June 3, 2011 |
WASHINGTON - There's a new U.S. symbol for healthful eating: The Agriculture Department unveiled "My Plate" on Thursday, abandoning the food pyramid that had guided many Americans but merely confused others. The new guide is divided into four different-sized quadrants, with fruits and vegetables taking up half the space and grains and protein making up the other half. The vegetables and grains portions are the largest of the four. Gone are the old pyramid's references to sugars, fats, or oils.
June 2, 2011 |
LOS ANGELES - Farewell food pyramid. Government officials are getting ready to dish out nutritional advice to the nation on a more appetizing platter. The U.S. Department of Agriculture was set to unveil a replacement to its much-maligned food pyramid this morning, scrapping the rainbow-striped triangle in favor of a simple circle designed to evoke a dinner plate. "That would go a long way to producing something that is actually useful for nutritionists and dietitians in the United States," said James Painter, a food psychologist and registered dietician at Eastern Illinois University in Charleston, Ill. The key, he said, is that it would give viewers a quick idea of what their meals should look like at the table.
December 29, 2010 |
It could be said that if you have not been to Egypt, you have hardly traveled. My wife and I had come to see the sights of an exceptional land - fertile without rain and bordered by a river that drains half a continent - and a civilization as old as history. Most tourists head for the Giza pyramids, arguably the most recognizable archaeological site on the planet. The three pyramids that make up the Giza Necropolis, 20 miles southwest of Cairo, have been photographed from every angle and been famous since ancient times, when the Great Pyramid was deemed one of the original Seven Wonders of the World.
August 11, 2010
10 p.m. A&E Angel (right) attempts to defy the laws of gravity by walking up the side of Las Vegas' Luxor Hotel and Casino and disappear into the blinding light at the top of the pyramid, all before thousands of onlookers.
February 11, 2010 |
The old brownstone, on a worn strip of Girard Avenue, has been remodeled. Gone are the shiny brass railings, the quarry-stone facade, the adjacent courtyard. Near the row of gray mailboxes hangs a symbol of North Philadelphia's slow revitalization - a For Sale sign. As David Howard stared at it from his parked car one recent afternoon, he felt a pang of regret - and a tingle of promise. Maybe he'd call to find out the asking price. Maybe he could acquire the old building and restore it to glory.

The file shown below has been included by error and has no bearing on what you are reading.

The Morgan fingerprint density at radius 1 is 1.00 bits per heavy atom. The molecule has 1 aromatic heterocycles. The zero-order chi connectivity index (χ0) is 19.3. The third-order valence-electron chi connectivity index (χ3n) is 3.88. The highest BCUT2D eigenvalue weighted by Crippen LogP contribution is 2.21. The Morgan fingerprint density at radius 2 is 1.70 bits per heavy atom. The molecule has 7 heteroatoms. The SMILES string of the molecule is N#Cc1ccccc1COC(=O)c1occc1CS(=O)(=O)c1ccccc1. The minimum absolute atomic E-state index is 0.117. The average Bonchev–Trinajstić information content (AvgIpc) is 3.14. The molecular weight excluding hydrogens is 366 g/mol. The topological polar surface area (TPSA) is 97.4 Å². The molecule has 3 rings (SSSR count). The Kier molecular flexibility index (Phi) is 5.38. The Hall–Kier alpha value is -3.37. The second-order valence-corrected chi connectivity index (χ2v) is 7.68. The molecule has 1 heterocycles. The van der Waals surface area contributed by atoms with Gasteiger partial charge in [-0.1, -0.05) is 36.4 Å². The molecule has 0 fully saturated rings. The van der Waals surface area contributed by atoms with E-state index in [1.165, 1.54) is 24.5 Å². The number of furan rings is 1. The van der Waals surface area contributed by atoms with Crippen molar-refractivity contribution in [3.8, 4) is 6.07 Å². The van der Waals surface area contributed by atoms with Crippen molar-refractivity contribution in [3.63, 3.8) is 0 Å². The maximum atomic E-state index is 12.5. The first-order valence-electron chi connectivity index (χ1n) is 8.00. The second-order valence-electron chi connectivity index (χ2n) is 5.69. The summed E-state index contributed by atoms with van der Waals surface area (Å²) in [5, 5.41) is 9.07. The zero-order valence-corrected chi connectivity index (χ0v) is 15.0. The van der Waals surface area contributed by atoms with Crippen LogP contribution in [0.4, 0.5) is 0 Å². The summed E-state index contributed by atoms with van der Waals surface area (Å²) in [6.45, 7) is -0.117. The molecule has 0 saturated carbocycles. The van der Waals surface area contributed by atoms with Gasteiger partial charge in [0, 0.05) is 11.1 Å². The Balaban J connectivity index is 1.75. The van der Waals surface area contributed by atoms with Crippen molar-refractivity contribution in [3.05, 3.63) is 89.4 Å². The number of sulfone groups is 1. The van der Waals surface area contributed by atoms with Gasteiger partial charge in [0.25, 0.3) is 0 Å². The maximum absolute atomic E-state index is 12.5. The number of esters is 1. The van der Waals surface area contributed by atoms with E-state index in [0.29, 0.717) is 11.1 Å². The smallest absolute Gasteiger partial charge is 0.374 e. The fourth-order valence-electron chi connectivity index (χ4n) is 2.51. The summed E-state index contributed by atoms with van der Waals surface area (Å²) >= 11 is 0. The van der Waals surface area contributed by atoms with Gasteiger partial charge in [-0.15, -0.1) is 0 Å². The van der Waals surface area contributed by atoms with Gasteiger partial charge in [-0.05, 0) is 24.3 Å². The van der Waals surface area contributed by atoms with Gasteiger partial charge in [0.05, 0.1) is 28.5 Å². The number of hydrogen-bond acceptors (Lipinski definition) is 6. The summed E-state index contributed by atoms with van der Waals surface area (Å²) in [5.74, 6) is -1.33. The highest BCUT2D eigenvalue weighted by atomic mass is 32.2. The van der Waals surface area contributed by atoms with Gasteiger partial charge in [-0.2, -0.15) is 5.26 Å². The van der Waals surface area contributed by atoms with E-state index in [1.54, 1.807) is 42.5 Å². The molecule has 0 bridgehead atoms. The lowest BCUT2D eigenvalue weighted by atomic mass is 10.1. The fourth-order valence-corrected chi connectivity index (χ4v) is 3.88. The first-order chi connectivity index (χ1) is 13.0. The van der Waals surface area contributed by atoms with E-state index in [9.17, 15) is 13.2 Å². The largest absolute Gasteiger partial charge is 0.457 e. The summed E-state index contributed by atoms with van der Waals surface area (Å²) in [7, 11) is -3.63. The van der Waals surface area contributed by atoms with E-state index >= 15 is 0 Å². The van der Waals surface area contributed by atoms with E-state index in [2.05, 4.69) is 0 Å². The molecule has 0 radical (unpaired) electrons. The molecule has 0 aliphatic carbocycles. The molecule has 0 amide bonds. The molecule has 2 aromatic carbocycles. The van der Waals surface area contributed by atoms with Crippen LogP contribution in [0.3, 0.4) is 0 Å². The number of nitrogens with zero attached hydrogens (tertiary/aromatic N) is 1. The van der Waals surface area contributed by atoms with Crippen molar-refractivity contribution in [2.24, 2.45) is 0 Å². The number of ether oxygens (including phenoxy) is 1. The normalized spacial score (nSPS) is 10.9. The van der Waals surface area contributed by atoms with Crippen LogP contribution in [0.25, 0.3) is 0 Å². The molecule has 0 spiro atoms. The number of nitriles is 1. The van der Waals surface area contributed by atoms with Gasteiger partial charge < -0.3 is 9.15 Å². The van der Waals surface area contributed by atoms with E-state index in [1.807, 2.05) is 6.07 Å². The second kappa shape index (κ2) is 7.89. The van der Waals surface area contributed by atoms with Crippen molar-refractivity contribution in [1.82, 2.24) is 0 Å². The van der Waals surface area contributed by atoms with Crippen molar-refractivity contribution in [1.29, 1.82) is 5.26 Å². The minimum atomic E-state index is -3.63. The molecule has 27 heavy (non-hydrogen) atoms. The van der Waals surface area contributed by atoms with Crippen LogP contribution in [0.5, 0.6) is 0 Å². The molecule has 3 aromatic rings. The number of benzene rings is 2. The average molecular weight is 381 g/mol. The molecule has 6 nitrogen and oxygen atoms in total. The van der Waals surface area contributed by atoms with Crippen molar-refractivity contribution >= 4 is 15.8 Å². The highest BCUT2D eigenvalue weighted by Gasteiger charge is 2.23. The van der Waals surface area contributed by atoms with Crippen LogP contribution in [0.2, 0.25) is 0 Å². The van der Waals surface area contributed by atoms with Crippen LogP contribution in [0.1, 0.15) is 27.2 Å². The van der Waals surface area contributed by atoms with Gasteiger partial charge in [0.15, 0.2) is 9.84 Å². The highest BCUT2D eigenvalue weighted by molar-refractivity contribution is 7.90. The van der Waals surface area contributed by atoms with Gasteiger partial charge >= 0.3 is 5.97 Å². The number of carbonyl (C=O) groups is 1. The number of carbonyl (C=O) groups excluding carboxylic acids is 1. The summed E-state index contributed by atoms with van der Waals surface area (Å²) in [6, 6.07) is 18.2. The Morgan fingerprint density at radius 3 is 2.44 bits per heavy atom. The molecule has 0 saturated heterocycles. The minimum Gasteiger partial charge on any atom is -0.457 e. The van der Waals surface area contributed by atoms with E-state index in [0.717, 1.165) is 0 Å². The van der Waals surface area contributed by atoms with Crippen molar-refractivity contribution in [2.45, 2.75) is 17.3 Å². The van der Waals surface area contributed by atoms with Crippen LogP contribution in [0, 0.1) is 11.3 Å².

February 9, 2009 |
MAYOR NUTTER, as he reminds us on the other side of this page, has been visiting barbershops and beauty parlors to solicit ideas on how to cope with rapidly shrinking city revenues. And another round of citizen-engagement forums (see box) is also about to get under way. It's commendable that the administration is engaging the public, whether it is someone getting a shave or at a neighborhood kaffeeklatsch. But for these sessions to be worthwhile, it's important that the right questions be asked.
August 2, 2007 |
On Sunday, the d'Zert Club traveled to see the Sphinx and the only remaining wonder of the ancient world, the Great Pyramid, the largest of the three pyramids on the Giza Plateau, just outside Cairo. The Great Pyramid was built as a tomb by the Egyptian pharaoh Khufu of the Fourth Dynasty, about 2560 BC. The pyramids, or "merkuti" as they are called in the ancient language of the Kemetans, are even more majestic and awe-inspiring when one is standing in their presence. When I first saw the pyramids, I couldn't believe that these great shrines to the kings who built them have survived for 4,000 years.
December 1, 2006 |
A Drexel University scientist who hails from Egypt announced provocative new findings yesterday about one of the enduring mysteries of his native land: How did the ancients lug the enormous carved blocks, weighing more than two tons apiece, to build the upper portions of the great pyramids? The answer, says Michel Barsoum: Some of the blocks were not carved at all, but were made atop the pyramids by pouring a concrete-like "geopolymer" that could be brought up in buckets. A version of this theory has been kicking around since the 1980s, promoted by French materials scientist Joseph Davidovits and widely rejected by traditional Egyptologists.
October 27, 2006 |
THERE'S AN interesting scene in "The Ten Commandments" where Yul Brynner, as the pharaoh, decides to show everyone that his word is law. Like a petulant child worried that he's not being taken seriously, Egypt's absolute ruler juts out his chin, squares his shoulders and says, "So let it be written, so let it be done. " Which basically means, my way or the highway. Of course, having a temper tantrum can lead to bad things, like a plague of locusts and such. I thought of this on Wednesday when the New Jersey Supreme Court ordered the state legislature to amend current laws to permit same-sex marriage, or provide some comparable and virtually indistinguishable benefit to gay and lesbian couples.
May 17, 2006 |
Haven't cracked "The Da Vinci Code," but looking for a jump on Ron Howard's movie, which opens Friday? Here's a roundup of the major players and places from Dan Brown's mega-seller, as well as a look at whether the novel's assertions are accurate. (Warning: Contains spoilers.) The Priory of Sion: The first sentence in the "Code" reads: "FACT: The Priory of Sion - a European secret society founded in 1099 - is a real organization. " In the book, it is this society - whose members supposedly included Leonardo Da Vinci, Sir Isaac Newton, Botticelli and Victor Hugo - that keeps the marriage of Jesus and Mary Magdalene a secret.